Are you positive-minded but not really open to new experiences? Your bank account loves you.
Being an extrovert has its advantages. And so does being an introvert. As someone who isn’t a people-person, you don’t always need others around to have a good time, and the time you spend alone could allow you to grow a wealth of knowledge in an area that proves to be lucrative, or at least useful.
But if you’re more likely to actually spend all the money you’ve gained, you might need to have some financial safe guards in place.
A study done at Texas Tech University found the speed at which you spend your retirement savings has a lot to do with your personality. If you’re an introvert you’re likely to spend it faster than an extrovert.
Related: How to Keep Your Bladder at Its Best
“We found that those with greater conscientiousness, extroversion, positive emotions and feelings of control over their finances withdrew from their retirement portfolios at a lower rate than those with greater openness, agreeableness, neuroticism and negative emotions,” said Sarah Asebedo, PhD, lead author of the study.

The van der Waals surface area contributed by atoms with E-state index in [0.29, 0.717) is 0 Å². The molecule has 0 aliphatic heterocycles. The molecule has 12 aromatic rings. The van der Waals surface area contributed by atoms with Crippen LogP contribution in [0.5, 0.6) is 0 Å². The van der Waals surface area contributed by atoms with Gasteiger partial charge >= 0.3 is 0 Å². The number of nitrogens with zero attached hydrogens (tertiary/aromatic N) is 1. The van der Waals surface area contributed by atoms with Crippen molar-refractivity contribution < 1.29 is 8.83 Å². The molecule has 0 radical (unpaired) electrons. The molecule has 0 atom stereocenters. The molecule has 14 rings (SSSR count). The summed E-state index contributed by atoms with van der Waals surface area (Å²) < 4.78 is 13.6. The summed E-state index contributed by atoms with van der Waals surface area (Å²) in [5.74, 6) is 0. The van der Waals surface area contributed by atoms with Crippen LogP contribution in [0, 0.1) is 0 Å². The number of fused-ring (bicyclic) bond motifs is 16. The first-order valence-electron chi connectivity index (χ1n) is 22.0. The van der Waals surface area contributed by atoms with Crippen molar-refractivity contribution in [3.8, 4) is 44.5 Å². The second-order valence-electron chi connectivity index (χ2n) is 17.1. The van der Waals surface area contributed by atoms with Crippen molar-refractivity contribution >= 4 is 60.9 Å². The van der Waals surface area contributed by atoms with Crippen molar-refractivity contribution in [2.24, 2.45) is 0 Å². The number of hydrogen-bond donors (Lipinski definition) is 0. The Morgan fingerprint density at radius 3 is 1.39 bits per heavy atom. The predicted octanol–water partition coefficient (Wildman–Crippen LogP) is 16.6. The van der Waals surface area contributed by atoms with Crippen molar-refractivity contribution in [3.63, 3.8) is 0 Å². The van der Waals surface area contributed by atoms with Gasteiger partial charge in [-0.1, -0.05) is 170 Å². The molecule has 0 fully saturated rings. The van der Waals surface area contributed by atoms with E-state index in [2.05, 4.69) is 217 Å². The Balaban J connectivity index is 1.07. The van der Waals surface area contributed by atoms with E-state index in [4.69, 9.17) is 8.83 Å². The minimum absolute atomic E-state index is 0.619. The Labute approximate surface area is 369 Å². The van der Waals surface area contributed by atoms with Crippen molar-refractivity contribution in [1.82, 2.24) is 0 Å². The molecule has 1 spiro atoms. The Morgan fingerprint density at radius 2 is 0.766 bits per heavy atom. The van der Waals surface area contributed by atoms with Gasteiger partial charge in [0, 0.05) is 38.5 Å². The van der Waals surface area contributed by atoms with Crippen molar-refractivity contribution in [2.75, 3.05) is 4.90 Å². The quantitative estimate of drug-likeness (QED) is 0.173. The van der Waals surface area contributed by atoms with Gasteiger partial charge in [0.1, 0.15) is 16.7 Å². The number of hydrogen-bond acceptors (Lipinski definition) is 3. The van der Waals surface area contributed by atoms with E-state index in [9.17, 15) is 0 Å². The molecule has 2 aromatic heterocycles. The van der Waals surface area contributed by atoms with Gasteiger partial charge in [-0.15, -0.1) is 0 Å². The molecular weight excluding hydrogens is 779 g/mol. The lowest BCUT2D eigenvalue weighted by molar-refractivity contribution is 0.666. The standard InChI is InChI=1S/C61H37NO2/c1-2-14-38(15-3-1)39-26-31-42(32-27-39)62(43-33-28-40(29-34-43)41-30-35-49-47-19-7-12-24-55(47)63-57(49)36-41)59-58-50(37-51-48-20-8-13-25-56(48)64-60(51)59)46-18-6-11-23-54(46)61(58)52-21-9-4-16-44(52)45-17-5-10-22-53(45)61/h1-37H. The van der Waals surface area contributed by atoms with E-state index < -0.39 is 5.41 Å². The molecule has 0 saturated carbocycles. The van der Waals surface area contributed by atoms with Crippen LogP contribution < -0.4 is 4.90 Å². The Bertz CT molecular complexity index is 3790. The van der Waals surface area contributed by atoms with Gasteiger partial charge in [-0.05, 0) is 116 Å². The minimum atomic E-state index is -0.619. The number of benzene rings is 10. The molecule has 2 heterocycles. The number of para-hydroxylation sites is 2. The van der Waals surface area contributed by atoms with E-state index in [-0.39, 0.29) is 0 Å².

If you are a bookworm, should you have a lower withdrawal rate in place, so you don’t run out of money too early? Maybe, says Asebedo, but maybe not. It all depends on the balance that exists between your personality, the amount of money you have saved, the number of years you may live in retirement, and what kind of lifestyle you expect to have. It’s all hard to predict.
Asebedo says she hopes her findings encourage financial professionals to take their client’s personality into consideration when developing retirement strategies, and not simply the client’s financial situation.
Live for the moment or save for tomorrow? It’s up to you.